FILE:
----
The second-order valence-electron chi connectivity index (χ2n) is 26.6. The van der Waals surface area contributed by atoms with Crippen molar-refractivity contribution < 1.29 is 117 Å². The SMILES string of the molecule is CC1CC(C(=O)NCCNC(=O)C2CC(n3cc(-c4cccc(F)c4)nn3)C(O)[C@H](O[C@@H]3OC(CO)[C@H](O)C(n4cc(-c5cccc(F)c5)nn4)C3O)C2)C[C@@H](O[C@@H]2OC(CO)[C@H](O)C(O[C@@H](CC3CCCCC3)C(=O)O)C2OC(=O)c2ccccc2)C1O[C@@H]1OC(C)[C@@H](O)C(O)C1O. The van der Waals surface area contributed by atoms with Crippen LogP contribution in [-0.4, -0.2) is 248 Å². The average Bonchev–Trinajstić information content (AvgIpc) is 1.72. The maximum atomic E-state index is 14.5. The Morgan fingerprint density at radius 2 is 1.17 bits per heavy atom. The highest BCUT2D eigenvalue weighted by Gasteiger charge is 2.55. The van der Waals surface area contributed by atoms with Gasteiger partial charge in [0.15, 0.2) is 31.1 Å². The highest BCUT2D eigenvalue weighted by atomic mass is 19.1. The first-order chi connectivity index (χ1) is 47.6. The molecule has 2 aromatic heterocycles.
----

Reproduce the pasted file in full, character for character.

The second-order valence-electron chi connectivity index (χ2n) is 26.6. The van der Waals surface area contributed by atoms with Crippen molar-refractivity contribution < 1.29 is 117 Å². The SMILES string of the molecule is CC1CC(C(=O)NCCNC(=O)C2CC(n3cc(-c4cccc(F)c4)nn3)C(O)[C@H](O[C@@H]3OC(CO)[C@H](O)C(n4cc(-c5cccc(F)c5)nn4)C3O)C2)C[C@@H](O[C@@H]2OC(CO)[C@H](O)C(O[C@@H](CC3CCCCC3)C(=O)O)C2OC(=O)c2ccccc2)C1O[C@@H]1OC(C)[C@@H](O)C(O)C1O. The van der Waals surface area contributed by atoms with Crippen LogP contribution in [-0.4, -0.2) is 248 Å². The average Bonchev–Trinajstić information content (AvgIpc) is 1.72. The maximum atomic E-state index is 14.5. The Morgan fingerprint density at radius 2 is 1.17 bits per heavy atom. The highest BCUT2D eigenvalue weighted by Gasteiger charge is 2.55. The van der Waals surface area contributed by atoms with Gasteiger partial charge in [0.15, 0.2) is 31.1 Å². The highest BCUT2D eigenvalue weighted by atomic mass is 19.1. The first-order chi connectivity index (χ1) is 47.6. The molecule has 2 aromatic heterocycles.